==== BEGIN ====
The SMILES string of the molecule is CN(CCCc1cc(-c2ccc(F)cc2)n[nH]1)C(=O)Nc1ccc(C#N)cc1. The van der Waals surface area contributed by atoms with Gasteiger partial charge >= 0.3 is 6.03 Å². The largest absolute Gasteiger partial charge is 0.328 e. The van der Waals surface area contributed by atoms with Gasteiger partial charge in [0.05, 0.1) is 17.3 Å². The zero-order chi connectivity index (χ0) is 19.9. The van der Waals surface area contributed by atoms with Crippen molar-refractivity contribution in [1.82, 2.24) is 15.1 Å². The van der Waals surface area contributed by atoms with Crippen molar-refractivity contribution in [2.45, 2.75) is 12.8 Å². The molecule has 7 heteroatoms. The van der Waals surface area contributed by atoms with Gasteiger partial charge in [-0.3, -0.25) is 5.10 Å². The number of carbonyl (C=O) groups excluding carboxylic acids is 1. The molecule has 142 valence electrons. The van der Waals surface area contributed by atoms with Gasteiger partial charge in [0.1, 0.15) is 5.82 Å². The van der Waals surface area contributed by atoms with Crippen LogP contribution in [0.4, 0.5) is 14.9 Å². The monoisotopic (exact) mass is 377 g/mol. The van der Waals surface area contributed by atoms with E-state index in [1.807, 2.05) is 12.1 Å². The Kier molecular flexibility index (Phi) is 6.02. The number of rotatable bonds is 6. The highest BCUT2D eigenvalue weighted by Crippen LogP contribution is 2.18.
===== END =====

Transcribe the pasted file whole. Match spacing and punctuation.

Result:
The SMILES string of the molecule is CN(CCCc1cc(-c2ccc(F)cc2)n[nH]1)C(=O)Nc1ccc(C#N)cc1. The van der Waals surface area contributed by atoms with Gasteiger partial charge >= 0.3 is 6.03 Å². The largest absolute Gasteiger partial charge is 0.328 e. The van der Waals surface area contributed by atoms with Gasteiger partial charge in [0.05, 0.1) is 17.3 Å². The zero-order chi connectivity index (χ0) is 19.9. The van der Waals surface area contributed by atoms with Crippen molar-refractivity contribution in [1.82, 2.24) is 15.1 Å². The van der Waals surface area contributed by atoms with Crippen molar-refractivity contribution in [2.45, 2.75) is 12.8 Å². The molecule has 7 heteroatoms. The van der Waals surface area contributed by atoms with Gasteiger partial charge in [-0.3, -0.25) is 5.10 Å². The number of carbonyl (C=O) groups excluding carboxylic acids is 1. The molecule has 142 valence electrons. The van der Waals surface area contributed by atoms with Gasteiger partial charge in [0.1, 0.15) is 5.82 Å². The van der Waals surface area contributed by atoms with Crippen LogP contribution in [0.4, 0.5) is 14.9 Å². The monoisotopic (exact) mass is 377 g/mol. The van der Waals surface area contributed by atoms with E-state index in [1.807, 2.05) is 12.1 Å². The Kier molecular flexibility index (Phi) is 6.02. The number of rotatable bonds is 6. The highest BCUT2D eigenvalue weighted by Crippen LogP contribution is 2.18.